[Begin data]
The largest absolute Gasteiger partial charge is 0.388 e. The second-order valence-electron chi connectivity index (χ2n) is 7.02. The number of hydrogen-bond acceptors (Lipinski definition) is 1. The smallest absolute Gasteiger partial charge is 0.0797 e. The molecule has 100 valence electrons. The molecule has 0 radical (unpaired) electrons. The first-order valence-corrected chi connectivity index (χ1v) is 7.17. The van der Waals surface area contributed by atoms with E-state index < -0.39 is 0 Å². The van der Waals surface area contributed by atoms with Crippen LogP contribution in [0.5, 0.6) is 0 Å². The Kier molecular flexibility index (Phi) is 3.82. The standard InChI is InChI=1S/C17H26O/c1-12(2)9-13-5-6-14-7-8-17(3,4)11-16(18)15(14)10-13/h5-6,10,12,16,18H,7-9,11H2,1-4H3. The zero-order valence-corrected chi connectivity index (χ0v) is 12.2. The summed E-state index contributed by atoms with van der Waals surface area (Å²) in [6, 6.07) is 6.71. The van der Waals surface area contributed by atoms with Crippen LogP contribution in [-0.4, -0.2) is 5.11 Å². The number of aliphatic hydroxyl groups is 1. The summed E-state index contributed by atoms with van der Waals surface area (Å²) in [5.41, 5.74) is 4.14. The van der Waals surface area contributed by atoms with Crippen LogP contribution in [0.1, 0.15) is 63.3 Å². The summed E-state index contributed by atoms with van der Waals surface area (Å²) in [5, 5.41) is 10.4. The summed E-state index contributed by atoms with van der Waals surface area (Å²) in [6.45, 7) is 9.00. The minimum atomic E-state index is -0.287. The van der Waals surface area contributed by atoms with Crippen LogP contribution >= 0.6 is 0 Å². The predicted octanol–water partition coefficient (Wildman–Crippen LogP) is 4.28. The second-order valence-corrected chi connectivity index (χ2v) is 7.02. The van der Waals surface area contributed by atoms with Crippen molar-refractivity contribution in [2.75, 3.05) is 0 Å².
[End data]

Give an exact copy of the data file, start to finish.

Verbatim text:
The largest absolute Gasteiger partial charge is 0.388 e. The second-order valence-electron chi connectivity index (χ2n) is 7.02. The number of hydrogen-bond acceptors (Lipinski definition) is 1. The smallest absolute Gasteiger partial charge is 0.0797 e. The molecule has 100 valence electrons. The molecule has 0 radical (unpaired) electrons. The first-order valence-corrected chi connectivity index (χ1v) is 7.17. The van der Waals surface area contributed by atoms with E-state index < -0.39 is 0 Å². The van der Waals surface area contributed by atoms with Crippen LogP contribution in [0.5, 0.6) is 0 Å². The Kier molecular flexibility index (Phi) is 3.82. The standard InChI is InChI=1S/C17H26O/c1-12(2)9-13-5-6-14-7-8-17(3,4)11-16(18)15(14)10-13/h5-6,10,12,16,18H,7-9,11H2,1-4H3. The zero-order valence-corrected chi connectivity index (χ0v) is 12.2. The summed E-state index contributed by atoms with van der Waals surface area (Å²) in [6, 6.07) is 6.71. The van der Waals surface area contributed by atoms with Crippen LogP contribution in [-0.4, -0.2) is 5.11 Å². The number of aliphatic hydroxyl groups is 1. The summed E-state index contributed by atoms with van der Waals surface area (Å²) in [5.41, 5.74) is 4.14. The van der Waals surface area contributed by atoms with Crippen LogP contribution in [0.1, 0.15) is 63.3 Å². The summed E-state index contributed by atoms with van der Waals surface area (Å²) in [5, 5.41) is 10.4. The summed E-state index contributed by atoms with van der Waals surface area (Å²) in [6.45, 7) is 9.00. The minimum atomic E-state index is -0.287. The van der Waals surface area contributed by atoms with Crippen LogP contribution >= 0.6 is 0 Å². The predicted octanol–water partition coefficient (Wildman–Crippen LogP) is 4.28. The second-order valence-corrected chi connectivity index (χ2v) is 7.02. The van der Waals surface area contributed by atoms with Crippen molar-refractivity contribution in [2.75, 3.05) is 0 Å².